Lufthansa Labor Lag

Lufthansa

Disagreements related to changes in retirement benefits have prompted pilots of the German carrier, Lufthansa, to orchestrate a strike resulting in a labor lag between union members and airline officials. The protest has halted 3,800 flights and affects over 425,000 passengers on Lufthansa and its budget airline, Germanwings.

The strike began on Wednesday by pilots represented by the union Vereinigung Cockpit (VC), who are dissatisfied with the airline’s plan to implement changes to pilot’s retirement age and benefits, as well as proposals for pilots to contribute monetarily toward a transitional pension fund. VC represents almost 90 percent of pilots employed by Lufthansa and Germanwings, its low-cost units.

As the Lufthansa labor lag enters its third day, VC is concerned that the pilots are highly pressured, and should have the benefit of early retirement as opposed to working longer for more financial gain. VC believes doing so will result in risking the safety of passengers. Union representative Marcus Wahl expressed that, “it is important to us that pilots who no longer think they are fit to fly have the possibility of receiving a pension before the state pension plan kicks in.”

Lufthansa has been in dispute with pilots and their union since 2012, due to issues relating to working conditions, benefits, wages and the hiring of temporary staff members. Aviation expert, Heinrich Grossbongardt, stated that, “the unions are trying to get the money that they didn’t get in the past two years.”

The current strike is already noted as the longest labor strike in German aviation history and combined with the walkout two years ago, it has been estimated that Lufthansa has incurred a loss amounting to $170 million. Within the last 6 weeks, Lufthansa has already faced 3 strikes. Striking security employees in Frankfurt airport cost Lufthansa $4 million last February.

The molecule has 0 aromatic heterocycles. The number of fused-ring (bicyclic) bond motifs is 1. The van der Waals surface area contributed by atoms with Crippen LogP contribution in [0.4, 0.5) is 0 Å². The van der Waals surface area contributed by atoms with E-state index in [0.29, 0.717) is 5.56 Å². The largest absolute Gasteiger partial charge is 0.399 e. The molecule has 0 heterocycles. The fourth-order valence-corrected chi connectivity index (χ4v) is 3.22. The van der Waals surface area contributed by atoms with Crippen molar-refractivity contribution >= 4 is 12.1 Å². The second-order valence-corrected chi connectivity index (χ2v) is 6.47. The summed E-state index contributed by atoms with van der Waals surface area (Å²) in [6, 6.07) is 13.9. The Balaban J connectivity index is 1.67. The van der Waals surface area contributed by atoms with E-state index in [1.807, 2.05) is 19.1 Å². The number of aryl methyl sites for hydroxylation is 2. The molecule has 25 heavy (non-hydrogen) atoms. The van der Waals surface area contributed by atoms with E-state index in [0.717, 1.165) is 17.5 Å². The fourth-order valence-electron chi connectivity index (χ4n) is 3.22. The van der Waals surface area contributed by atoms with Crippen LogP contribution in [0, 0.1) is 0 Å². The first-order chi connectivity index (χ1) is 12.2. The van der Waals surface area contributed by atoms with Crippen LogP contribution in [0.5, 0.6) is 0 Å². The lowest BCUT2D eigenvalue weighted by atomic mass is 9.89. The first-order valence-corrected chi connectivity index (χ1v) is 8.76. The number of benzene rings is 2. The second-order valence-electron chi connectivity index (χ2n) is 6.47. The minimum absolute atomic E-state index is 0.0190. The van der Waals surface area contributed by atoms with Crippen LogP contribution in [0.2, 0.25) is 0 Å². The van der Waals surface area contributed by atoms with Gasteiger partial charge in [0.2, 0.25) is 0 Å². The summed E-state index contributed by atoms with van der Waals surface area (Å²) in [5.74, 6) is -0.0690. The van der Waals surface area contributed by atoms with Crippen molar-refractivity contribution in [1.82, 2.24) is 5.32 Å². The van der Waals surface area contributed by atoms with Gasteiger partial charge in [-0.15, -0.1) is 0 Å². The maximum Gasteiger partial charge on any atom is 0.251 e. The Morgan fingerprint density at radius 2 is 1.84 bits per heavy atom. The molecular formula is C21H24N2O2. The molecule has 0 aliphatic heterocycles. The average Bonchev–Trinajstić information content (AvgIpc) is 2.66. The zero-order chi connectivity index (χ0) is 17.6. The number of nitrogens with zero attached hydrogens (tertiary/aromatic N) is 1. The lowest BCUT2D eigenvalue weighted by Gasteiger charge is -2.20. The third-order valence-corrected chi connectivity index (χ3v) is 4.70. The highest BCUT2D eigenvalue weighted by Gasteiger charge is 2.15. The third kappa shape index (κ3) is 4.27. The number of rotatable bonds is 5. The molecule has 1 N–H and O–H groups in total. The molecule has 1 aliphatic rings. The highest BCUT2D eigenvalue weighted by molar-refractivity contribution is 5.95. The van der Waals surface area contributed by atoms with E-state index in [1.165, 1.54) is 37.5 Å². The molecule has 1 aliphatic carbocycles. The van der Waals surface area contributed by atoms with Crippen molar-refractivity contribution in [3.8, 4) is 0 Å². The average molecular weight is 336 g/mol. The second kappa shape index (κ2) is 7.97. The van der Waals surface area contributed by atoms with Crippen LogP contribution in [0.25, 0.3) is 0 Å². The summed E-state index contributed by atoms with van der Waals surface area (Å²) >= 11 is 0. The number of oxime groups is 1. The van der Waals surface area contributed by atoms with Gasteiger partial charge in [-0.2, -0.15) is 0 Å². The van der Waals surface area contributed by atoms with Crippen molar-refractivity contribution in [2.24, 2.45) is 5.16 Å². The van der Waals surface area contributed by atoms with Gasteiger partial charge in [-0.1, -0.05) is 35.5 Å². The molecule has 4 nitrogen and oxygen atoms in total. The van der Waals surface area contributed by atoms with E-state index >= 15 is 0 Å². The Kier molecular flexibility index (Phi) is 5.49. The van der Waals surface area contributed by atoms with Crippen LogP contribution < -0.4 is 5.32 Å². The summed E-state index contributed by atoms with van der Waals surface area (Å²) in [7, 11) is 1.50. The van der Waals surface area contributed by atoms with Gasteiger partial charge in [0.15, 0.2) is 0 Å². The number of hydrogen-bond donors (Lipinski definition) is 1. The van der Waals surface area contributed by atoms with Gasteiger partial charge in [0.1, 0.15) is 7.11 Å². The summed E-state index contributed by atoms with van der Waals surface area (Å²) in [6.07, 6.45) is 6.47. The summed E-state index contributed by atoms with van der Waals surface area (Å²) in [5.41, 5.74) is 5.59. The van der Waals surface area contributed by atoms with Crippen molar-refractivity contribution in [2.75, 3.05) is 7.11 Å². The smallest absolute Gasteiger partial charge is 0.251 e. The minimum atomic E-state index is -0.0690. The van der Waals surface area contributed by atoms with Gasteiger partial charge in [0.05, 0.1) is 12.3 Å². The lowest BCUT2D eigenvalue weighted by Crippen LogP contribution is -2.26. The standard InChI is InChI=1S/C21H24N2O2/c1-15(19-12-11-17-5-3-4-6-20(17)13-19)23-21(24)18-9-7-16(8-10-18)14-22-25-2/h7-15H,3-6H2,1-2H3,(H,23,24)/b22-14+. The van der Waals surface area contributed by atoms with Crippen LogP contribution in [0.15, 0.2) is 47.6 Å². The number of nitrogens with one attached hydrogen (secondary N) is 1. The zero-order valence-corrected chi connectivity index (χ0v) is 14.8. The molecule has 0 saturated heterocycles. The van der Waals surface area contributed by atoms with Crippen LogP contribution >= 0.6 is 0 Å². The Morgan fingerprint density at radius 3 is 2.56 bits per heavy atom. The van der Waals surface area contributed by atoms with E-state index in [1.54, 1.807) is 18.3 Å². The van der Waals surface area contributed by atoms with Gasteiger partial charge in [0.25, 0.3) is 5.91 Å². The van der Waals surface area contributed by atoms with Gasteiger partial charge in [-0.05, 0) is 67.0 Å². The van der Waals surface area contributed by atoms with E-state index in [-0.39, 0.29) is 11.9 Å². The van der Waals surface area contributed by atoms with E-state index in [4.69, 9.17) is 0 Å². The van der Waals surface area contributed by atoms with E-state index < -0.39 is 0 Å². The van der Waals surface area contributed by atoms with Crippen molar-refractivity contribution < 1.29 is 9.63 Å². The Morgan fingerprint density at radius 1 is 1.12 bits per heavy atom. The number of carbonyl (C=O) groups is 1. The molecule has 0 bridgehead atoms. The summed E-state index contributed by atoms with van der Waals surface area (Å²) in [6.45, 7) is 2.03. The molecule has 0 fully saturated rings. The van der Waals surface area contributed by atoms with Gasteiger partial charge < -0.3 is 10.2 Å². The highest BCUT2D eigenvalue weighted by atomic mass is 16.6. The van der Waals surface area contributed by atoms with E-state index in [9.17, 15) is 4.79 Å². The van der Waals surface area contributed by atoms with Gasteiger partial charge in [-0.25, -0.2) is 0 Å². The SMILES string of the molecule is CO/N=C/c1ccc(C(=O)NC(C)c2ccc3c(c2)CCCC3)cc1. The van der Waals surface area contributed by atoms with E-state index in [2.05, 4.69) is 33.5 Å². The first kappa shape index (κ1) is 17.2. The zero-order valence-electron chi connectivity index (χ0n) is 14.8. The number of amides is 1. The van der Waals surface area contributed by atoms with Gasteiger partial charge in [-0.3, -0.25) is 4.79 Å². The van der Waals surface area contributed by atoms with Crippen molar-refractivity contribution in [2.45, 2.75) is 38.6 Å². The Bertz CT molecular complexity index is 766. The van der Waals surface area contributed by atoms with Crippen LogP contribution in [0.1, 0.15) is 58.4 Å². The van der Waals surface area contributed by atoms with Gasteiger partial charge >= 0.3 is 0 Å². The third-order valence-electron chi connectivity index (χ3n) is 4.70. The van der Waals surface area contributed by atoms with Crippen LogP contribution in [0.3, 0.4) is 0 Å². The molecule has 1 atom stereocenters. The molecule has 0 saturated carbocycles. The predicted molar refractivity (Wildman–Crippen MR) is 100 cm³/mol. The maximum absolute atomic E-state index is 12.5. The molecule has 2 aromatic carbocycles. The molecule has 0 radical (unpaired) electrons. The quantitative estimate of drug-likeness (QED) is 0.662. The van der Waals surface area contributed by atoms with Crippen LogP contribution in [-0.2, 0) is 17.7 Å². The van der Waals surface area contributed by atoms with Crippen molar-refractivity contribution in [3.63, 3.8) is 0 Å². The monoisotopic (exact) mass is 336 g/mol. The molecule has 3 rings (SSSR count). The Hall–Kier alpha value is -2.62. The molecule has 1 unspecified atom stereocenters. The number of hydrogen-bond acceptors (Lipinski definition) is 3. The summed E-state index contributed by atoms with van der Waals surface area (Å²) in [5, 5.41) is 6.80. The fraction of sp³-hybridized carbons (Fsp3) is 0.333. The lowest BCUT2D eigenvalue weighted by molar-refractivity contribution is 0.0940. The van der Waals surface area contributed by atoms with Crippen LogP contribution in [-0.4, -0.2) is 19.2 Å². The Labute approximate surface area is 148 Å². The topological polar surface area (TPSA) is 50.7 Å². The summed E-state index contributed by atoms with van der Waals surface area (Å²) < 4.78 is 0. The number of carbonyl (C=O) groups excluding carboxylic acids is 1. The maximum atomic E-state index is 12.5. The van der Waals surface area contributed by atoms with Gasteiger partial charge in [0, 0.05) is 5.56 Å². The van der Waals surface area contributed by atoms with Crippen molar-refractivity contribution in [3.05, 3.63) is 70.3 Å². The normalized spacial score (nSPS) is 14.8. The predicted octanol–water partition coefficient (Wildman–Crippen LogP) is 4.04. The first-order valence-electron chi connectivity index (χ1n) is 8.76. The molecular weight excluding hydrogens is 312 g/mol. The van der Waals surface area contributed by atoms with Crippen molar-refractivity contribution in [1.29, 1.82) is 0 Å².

Leading up to the strike, Lufthansa promised passengers that it would deal with the situation as flexible as possible. The airline communicated with passengers using their website and also with the use of text messages and e-mails. There has been a ripple effect on other passengers not directly linked to Lufthansa. Canadian passengers were informed by Lufthansa’s Star Alliance partner, Air Canada, that their travel plans might also be affected due to the code-sharing system between the two carriers.

German Transportation Minister Alexander Dobrindt said there needs to be a “swift solution to the conflict.” Dobrindt also said passenger inconveniences are not advantageous for the union or the airline. Lufthansa low-budget carrier, Germanwings, has been utilized to help lessen the delays and hardship passengers are experiencing.

There have been various aviation strikes across Europe in recent months that have had ripple effecst on air passengers. In October 2013 air traffic controllers in France underwent a strike against a plan to establish a single European air traffic control system, which they believe will cost them their jobs.The British budget carrier easyJet cancelled over 50 flights across Europe due to the strike in France. Over 7,500 of easyJet’s passengers flying to Africa, Greece, Spain, Portugal, Italy and Cyprus were affected.

VC commented on Friday that it was ready and willing to resume talks with Lufthansa, however there has not yet been any sign of resolving the labor lag with Germany’s largest airline company. Lufthansa stated that it will not make any new offers to pilots until negotiations resume, and it is now concentrating on making sure everything returns to normal. Many are concerned that passengers may refuse to fly German, due to Lufthansa’s pilot uncertainties over the years.

By Humphrey Bennett

SOURCES:
The Wall Street Journal
Financial Post
Reuters
The Telegraph

 

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